Livonia family granted exemption to visit dying daughter in Canadian hospice

The US-Canadian border has been closed for almost seven months and the closed border has meant many people have been unable to visit terminally ill patients on the other side of the international boundary.

In early September, we met Marilyn and Norman Hodgkiss who have been fighting to visit their adult daughter before it's too late. Diane Costello, 53, is in hospice care for colorectal cancer.

The Hodgkiss family was prevented by Canadian law from crossing the border which was closed in March due to the coronavirus and has been extended very month since.

" I'd just like to be able to physically be with her. Just a couple hours," Marilyn said in early September.

After our story with the Livonia family aired, the Canadian Broadcasting Company (CBC) picked up our story. 

They were hoping for a small miracle. Then it happened - they got a special exception from the Canadian government allowing them to visit their daughter.

"I cried and cried and cried I was so happy," Marily said.

The exemption giving by the Canadian government, allowing Marilyn and Norman to visit the daughter.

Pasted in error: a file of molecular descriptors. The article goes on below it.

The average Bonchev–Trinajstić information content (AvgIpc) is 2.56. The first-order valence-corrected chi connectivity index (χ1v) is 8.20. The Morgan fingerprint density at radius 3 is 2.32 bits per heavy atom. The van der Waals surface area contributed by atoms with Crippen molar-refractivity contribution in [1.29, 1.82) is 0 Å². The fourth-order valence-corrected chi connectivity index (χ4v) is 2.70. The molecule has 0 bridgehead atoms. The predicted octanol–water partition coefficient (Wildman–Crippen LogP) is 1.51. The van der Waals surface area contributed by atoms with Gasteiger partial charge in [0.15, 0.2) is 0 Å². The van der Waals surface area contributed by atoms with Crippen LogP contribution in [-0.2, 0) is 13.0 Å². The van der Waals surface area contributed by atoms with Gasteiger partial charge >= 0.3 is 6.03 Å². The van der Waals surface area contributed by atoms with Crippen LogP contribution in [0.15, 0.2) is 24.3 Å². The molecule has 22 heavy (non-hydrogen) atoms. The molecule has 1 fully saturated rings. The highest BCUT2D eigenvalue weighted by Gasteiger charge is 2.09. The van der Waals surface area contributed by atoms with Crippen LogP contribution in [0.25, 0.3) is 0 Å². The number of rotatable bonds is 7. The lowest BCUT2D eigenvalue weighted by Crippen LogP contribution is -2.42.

"The smile stayed on her face for the longest time," Marilyn said.

Although there is no expiration for the exemption, they were able to spend a week with her. They could only be at hospice and to their granddaughter's house, and they had to wear masks. But that was enough.

"Under the circumstances it's sad. It's really sad," Marilyn and Norman both said.

Marilyn got choked up describing her daughter's condition, leaving it to her granddaughter, Shayla.

"She's joking around when she can. She's still laughing. We're trying to keep the conversation light and just enjoying the time we have left," Shayla said.

After our conversation, they made a quick trip to hospice for what could be the last time. Then they came back to Livonia.

"They are trying to get advocate groups, for compassion for people in this situation like us- from both sides. It's not just us coming here, it's them going to the states too," Norman and Marilyn said.